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Must FTAs Be Vehicles For Discrimination? Presentation at University of Sussex, 22 May 2008 Simon J. Evenett www.evenett.com.

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Presentation on theme: "Must FTAs Be Vehicles For Discrimination? Presentation at University of Sussex, 22 May 2008 Simon J. Evenett www.evenett.com."— Presentation transcript:

1 Must FTAs Be Vehicles For Discrimination? Presentation at University of Sussex, 22 May 2008 Simon J. Evenett www.evenett.com

2 Contents of this presentation 1.Reflecting on the question: Must FTAs be vehicles for discrimination? 2.Relationship to "multilateralising regionalism." 3.New information on certain classes of FTA non-tariff provisions. 4.Some hard yet-to-be answered questions. 2

3 Must FTAs be vehicles for discrimination? 1.Intellectual significance--given Viner's classic analysis. 2.Practical significance today: –For our understanding of what is a "free trade agreement". –For the welfare and policy options available to FTA parties. –For the welfare and policy options available to third parties and "the system." 3.The answer to the question: NO. So what? –Given historical precedents. No claims about novelty per se. –Logic and Effects? 3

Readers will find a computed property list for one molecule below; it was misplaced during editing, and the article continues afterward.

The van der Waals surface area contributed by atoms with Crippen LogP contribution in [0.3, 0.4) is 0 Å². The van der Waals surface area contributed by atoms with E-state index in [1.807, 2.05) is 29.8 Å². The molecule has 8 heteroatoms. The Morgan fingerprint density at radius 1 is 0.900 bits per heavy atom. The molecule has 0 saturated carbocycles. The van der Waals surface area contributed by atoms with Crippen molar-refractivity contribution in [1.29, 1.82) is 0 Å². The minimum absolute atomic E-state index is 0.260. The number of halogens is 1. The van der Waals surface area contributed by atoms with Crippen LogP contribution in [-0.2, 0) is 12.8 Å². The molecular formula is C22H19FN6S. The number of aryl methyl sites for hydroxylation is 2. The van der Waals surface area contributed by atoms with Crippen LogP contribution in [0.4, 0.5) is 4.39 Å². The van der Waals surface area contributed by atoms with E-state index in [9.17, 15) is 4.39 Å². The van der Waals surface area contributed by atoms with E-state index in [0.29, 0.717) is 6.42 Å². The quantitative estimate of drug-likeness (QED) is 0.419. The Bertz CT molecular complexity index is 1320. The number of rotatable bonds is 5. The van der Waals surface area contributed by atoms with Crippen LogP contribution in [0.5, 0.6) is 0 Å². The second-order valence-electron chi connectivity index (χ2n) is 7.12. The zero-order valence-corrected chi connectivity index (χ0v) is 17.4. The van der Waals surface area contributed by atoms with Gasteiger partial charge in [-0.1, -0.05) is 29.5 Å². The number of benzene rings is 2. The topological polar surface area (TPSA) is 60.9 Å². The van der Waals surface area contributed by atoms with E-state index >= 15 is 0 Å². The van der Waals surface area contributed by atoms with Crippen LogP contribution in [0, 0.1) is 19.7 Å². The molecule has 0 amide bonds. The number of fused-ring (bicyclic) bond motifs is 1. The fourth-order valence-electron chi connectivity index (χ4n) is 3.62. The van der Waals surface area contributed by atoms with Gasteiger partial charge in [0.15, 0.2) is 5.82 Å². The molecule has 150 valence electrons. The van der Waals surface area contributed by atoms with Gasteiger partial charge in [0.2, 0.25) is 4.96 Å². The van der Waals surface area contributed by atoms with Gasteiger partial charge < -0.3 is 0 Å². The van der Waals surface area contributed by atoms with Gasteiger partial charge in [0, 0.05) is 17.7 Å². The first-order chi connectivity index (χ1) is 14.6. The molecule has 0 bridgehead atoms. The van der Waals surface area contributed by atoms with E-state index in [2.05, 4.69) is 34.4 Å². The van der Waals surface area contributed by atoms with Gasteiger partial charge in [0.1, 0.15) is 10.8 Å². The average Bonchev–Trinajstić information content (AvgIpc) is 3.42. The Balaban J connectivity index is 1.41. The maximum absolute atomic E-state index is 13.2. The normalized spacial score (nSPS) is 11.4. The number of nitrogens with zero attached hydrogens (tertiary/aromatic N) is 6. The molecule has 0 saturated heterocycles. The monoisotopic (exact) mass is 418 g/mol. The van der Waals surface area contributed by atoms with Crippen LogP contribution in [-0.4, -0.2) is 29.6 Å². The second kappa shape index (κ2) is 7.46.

4 Relationship to "Multilateralising Regionalism" 1.Initial contribution was Baldwin (2006). Work followed by others including Baldwin, Evenett, and Low (2008). 2.From our joint paper: "The notion of multilateralising preferential agreements can be defined with more or less precision. The fundamental idea is obviousa process of multilateralisation occurs when existing preferential arrangements are extended in a non-discriminatory manner to additional parties." Hmmm. 3.Examples given in Baldwin (2006): –Information Technology Agreement (ITA) in 1995. –Rules of origin (PECS in 1997). –Baldwin's explanation: Spaghetti bowls and production unbundling. 4

5 Relationship to "Multilateralising Regionalism" 1.Baldwin, Evenett, and Low (2008) examined whether comparable examples could be found in trade rules that did not relate to what is traditionally referred to as "trade in goods; some call these rules "behind the border." 2.Plus BEL (2008) were interested in the generality of the Baldwin (2006) logic. 3.Examined text of FTA provisions from nearly 100 agreements in government procurement, competition law and policy, investment performance, and trade remedies, and drew on secondary literature on services and TBT. 4.What we found surprised usand has surprised some in the trade policymaking community. 5